THE NATIONAL SENCE

Q: Who Needs Ralph Nader? A: Canada

But even without him, you consumers can—and do— win protection through do-it-yoursel protest

COURTNEY TOWER April 1 1970
THE NATIONAL SENCE

Q: Who Needs Ralph Nader? A: Canada

But even without him, you consumers can—and do— win protection through do-it-yoursel protest

COURTNEY TOWER April 1 1970

Q:Who Needs Ralph Nader? A: Canada

THE NATIONAL SENCE

But even without him, you consumers can—and do-win protection through do-it-yoursel protest

COURTNEY TOWER

THE CANADIAN consumer — and that’s you — as revolutionary? Fanciful as our sketch makes it seem, you really are a revolutionary of a kind. A reluctant one perhaps, certainly an unorganized one, but you have Ottawa, the provinces, and even business, hopping. You’ve forced more legislation that protects the consumer to be passed in the past five years than during the previous 50.

There’s been good reason for this quiet revolution that really is quiet. Consumers have watched prices soar 13 percent since supermarket boycotts in 1966 got Canada the world’s only national cabinet minister for Consumer Affairs. The purchasing power of their dollar has dropped 16.5 cents since then. And consumers have not hesitated to tell the Minister, Ron Basford, in 12,000 letters last year alone, what they resent: poor

people having to pay the heaviest borrowing charges; gimmick “cents-off” deals (off what?) and phony “specials” in stores; poison warnings printed in the tiniest type; unsolicited credit cards and pie-in-the-sky promotions in the mails; toys that can poison or maim; ridiculous bills from dentists, plumbers and automobile re-

pairmen; industrial pollution. Outside of government the same spirit prevails. The Metro Toronto Better Business Bureau’s 12 phones cannot handle all the daily complaints about crooked charter-flight operators and oppressive credit collectors. Consumers write 250-300 letters daily to the Canadian Advertising Advisory Board, asking, or complaining, about advertising ethics. That’s pressure.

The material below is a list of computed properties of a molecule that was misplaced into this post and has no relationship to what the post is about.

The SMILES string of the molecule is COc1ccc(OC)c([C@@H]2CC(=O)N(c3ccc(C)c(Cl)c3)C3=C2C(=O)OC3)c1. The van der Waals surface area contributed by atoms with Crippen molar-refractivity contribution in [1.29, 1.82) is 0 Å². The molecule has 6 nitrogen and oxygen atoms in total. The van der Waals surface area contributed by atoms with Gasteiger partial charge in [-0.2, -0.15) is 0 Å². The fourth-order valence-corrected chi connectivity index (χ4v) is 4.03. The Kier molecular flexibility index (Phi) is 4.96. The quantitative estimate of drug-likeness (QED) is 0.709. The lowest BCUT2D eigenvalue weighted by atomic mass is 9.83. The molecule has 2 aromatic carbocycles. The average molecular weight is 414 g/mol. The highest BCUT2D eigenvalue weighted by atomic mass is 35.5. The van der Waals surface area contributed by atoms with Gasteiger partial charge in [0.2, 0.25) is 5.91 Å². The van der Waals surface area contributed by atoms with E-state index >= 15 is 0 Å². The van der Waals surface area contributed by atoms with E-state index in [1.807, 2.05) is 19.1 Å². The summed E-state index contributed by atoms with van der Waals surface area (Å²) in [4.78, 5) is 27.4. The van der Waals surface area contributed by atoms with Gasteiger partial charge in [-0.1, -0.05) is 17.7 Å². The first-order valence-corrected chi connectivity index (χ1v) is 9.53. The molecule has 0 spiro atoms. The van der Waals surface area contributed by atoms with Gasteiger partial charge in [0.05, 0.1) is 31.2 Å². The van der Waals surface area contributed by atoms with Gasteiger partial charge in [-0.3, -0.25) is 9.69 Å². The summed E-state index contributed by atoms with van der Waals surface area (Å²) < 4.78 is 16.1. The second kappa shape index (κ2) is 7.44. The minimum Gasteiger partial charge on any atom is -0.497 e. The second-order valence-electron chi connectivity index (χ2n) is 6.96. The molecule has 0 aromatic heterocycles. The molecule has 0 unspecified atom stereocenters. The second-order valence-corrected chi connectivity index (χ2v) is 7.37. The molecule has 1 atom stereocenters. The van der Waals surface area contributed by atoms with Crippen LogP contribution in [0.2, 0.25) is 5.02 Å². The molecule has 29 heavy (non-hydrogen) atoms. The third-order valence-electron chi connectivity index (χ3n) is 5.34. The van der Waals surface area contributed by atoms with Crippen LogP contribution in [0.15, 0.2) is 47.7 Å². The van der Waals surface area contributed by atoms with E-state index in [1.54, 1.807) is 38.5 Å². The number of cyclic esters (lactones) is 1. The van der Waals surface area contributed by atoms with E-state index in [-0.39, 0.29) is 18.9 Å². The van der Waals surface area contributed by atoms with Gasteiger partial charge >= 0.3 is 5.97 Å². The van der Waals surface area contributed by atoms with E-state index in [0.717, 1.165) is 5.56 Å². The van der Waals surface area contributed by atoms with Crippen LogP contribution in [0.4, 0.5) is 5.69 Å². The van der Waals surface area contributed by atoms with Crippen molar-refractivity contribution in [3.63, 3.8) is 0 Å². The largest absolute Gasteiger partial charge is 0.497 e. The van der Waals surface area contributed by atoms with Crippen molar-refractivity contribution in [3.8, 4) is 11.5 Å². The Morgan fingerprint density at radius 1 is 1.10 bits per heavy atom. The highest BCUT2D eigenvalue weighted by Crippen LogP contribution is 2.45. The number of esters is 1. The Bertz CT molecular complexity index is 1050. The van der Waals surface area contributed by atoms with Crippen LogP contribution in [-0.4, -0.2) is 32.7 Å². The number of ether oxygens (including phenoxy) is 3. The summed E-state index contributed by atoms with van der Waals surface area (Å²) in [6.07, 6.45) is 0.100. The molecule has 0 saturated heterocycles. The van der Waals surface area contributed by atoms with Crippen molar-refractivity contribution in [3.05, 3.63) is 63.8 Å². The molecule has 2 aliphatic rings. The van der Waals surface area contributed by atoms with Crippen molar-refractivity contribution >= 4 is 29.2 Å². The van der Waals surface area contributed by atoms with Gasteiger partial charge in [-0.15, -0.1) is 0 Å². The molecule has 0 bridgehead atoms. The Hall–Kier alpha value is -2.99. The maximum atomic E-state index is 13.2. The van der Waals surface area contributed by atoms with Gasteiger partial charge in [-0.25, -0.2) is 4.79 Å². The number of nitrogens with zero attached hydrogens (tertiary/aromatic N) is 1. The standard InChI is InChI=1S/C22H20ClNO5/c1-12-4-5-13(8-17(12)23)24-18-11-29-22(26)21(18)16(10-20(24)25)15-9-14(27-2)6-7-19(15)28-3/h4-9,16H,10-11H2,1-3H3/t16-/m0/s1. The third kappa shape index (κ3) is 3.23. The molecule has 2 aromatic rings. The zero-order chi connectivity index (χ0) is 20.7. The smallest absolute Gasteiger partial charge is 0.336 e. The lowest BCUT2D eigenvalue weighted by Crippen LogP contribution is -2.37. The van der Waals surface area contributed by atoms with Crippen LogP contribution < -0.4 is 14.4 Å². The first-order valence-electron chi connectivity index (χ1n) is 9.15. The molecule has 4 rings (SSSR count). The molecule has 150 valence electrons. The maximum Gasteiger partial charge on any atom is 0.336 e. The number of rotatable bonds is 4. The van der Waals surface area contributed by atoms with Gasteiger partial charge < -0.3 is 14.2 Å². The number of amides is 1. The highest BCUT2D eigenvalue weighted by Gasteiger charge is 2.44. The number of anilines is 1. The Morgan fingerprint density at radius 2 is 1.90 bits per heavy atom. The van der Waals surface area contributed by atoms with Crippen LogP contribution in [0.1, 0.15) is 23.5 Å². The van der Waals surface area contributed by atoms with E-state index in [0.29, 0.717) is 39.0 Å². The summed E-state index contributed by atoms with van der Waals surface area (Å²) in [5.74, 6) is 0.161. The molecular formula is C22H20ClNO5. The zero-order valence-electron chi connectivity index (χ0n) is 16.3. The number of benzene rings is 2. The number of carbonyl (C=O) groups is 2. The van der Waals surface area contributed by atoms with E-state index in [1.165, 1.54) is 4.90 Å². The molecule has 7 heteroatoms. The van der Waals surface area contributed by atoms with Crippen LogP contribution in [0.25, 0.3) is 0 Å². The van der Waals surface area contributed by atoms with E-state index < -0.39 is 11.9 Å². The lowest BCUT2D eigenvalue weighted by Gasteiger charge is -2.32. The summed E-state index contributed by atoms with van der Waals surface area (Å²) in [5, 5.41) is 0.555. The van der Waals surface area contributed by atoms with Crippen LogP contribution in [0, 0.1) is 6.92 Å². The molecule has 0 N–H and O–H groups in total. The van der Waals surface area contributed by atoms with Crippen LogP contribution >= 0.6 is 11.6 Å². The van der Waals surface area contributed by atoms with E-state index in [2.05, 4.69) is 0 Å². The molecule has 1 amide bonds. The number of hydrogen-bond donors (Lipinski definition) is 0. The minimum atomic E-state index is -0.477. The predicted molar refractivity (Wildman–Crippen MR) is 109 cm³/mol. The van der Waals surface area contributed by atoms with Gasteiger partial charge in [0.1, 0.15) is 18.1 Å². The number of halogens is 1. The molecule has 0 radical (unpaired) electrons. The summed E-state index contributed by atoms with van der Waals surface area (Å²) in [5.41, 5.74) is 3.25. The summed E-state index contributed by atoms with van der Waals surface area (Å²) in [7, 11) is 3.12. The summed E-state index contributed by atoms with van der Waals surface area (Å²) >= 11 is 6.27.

The media have become tribunals of consumer dissent, producing Action Lines, hot lines and exposés of sharp practices that prod

business and governments (consumers write 250 letters daily to two Toronto newspapers alone). There’s a jargon word to describe this restive frame of mind — “consumerism.” Basford defines consumerism as a proper “protest against inadequate information, misinformation, misleading advertising, fraud, deception and hazardous products.” Not bad, but crusading Ralph Nader in the United States adds a dimension especially relevant to the 1970s: consumers also demand protection from the “involuntary consumption” of air and

water pollution, pesticides and nitrates in foods, despoliation of lakes and countryside. Put more succinctly, a Basford aide says, “People must not be run over by their economy.” Consumerism is as open-ended as that.

Canadian consumers have more clout than they realize. But they are leagues behind the United States in organized militancy. There, trade unions bankroll consumer groups; here, Canadian branches of the same unions have copped out. American lawyers are beginning ta form “public-interest” firms to oppose the big lobbies in Washington and represent consumers in courts; few Canadian lawyers have picked up the challenge, and even from them (see page 5) there’s more theorizing than action. Ron Basford says, “We need some Ralph Naders in Canada.” So we do, but Naders need funds, to test and research and lobby. And so far, in spite of an increasing number of voices now urging the unions, the law, the advertising industry — and Basford — to help provide seed money for all these things, very little money is coming forth.

Nonetheless, the revolution has come to Canada. And you, gentle consumer, are in it. □